Florida was considered the favorite to land his verbal pledge and eventual signature on his national letter of intent following the decommitment, which drew a fairly large reaction from Penn Staters.


Whether it was the reactions of then-Penn State commits or diehard fans, news of Fields’ decommitment sent Twitter into a frenzied panic. Fans pleaded for Fields to re-commit to Penn State, but his decision clearly stung a few then-recruits:

Jesse Luketa — a current backup linebacker for the Nittany Lions — delivered a seemingly-optimistic message following Fields’ decision.

Elsewhere, current Penn State offensive lineman Nana Asiedu, defensive lineman Fred Hansard, and Isaiah Humphries — a safety who transferred to Cal after beginning his college career in Happy Valley — showed their support for Fields.

The thing that made Fields’ decommitment such a big blow to Penn State was Micah Parsons’ decision to go back on his Penn State pledge a couple months earlier. The then-five-star defensive lineman’s recruitment, however was a much more well-documented circus than Fields’ was.

That, of course, ended up not mattering because of his eventual decision to sign on with James Franklin’s program. However, he was fully behind the signal-caller’s decision at the time.

“You know, we almost went to the same school, twice,” Parsons recalled after the Nittany Lions beat Indiana 34-27 on Saturday. “Penn State and Georgia.”

The final nail in Penn State’s coffin was Fields’ commitment to Georgia on October 6 — exactly four months after he went back on his Penn State choice. He went onto sign his National Letter of Intent with the Bulldogs, so his collegiate career officially, finally kicked off in Athens.


Although Justin Fields’ horrible, no-good, very bad fake punt in last year’s SEC title game will serve as the lasting image of his time as a Bulldog, it’s safe to say the quarterback is beginning to realize his potential.

Fields transferred away from Georgia and joined Ohio State following the Dawgs’ losses to Alabama and Texas in the conference title game and Sugar Bowl, respectively. He sought a hardship waiver for immediate eligibility after a member of the school’s baseball team directed a racial slur at Fields during a Georgia football game.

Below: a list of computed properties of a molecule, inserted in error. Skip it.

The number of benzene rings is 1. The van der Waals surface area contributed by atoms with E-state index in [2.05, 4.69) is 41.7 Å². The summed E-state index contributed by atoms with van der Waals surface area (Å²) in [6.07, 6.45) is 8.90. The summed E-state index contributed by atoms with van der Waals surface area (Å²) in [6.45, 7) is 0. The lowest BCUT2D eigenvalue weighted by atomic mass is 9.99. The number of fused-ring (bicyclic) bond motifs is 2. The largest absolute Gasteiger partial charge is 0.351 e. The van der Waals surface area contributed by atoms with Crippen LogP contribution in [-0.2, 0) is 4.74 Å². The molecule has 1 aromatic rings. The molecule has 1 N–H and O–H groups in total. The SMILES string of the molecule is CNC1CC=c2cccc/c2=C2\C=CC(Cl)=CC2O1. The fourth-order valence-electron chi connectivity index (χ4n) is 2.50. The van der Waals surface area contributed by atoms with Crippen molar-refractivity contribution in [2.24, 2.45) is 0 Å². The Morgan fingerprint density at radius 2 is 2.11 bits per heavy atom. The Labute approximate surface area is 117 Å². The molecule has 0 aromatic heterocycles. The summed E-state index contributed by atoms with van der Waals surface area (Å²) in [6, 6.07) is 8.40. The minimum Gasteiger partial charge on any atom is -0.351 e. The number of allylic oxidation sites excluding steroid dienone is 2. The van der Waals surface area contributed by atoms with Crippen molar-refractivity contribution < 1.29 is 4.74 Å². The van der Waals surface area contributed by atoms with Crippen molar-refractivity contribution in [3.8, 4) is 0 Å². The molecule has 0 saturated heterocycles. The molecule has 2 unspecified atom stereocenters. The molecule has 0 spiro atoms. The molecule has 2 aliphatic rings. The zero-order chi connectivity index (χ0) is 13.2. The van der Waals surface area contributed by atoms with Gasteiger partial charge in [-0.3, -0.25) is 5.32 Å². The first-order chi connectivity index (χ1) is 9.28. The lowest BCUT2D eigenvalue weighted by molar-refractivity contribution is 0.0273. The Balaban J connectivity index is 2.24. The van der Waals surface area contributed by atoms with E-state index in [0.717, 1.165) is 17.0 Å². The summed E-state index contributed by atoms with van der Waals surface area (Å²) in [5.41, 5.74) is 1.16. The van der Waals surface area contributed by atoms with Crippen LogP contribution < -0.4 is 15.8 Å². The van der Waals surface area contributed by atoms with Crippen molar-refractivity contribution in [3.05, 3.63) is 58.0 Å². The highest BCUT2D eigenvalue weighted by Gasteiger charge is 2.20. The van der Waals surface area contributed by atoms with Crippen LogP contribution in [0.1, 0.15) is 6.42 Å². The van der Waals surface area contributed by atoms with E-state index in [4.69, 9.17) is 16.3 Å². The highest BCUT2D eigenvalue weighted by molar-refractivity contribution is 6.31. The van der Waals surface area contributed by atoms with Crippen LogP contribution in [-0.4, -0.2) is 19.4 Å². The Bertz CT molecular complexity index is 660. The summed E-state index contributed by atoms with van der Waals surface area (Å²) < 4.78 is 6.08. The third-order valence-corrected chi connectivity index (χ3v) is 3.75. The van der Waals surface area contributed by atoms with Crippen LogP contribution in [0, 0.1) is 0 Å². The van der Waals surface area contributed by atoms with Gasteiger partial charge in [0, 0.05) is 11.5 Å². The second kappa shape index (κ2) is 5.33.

Sasser was dismissed from the baseball team as a result, and Fields was granted the waiver later in the offseason. He’s definitely made the most of his immediate eligibility in 2019.

Ohio State is 10-0 in no small part thanks to Fields’ incredible play. He’s completed 69.1% of his passes for 2,164 yard and 31 touchdowns against just one interception. Fields has also added 377 yards and 10 touchdowns on 84 rushing attempts so far this season, and Penn State knows exactly what type of challenge it’s facing.

“I think [Saturday’s game] is going to be speed-on-speed,” Parsons said. “I think we got one of the fastest defenses in the country, and they got one of the fastest and most explosive offenses in the country. Whoever is going to be able to limit the other one is going to win.

“If Justin Fields goes out there really making a lot of plays, then obviously, we’re going to be in trouble. If we can limit Justin Fields and contain him, I think we’ll be alright.”

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About the Author

Mikey Mandarino

In the most upsetting turn of events, Mikey graduated from Penn State with a digital & print journalism degree in the spring of 2020. He covered Penn State football and served as an editor for Onward State from 2018 until his graduation. Mikey is from Bedminster, New Jersey, so naturally, he spends lots of time yelling about all the best things his home state has to offer. Mikey also loves to play golf, but he sucks at it because golf is really hard. If you, for some reason, feel compelled to see what Mikey has to say on the internet, follow him on Twitter @Mikey_Mandarino. You can also get in touch with Mikey via his big-boy email address: [email protected]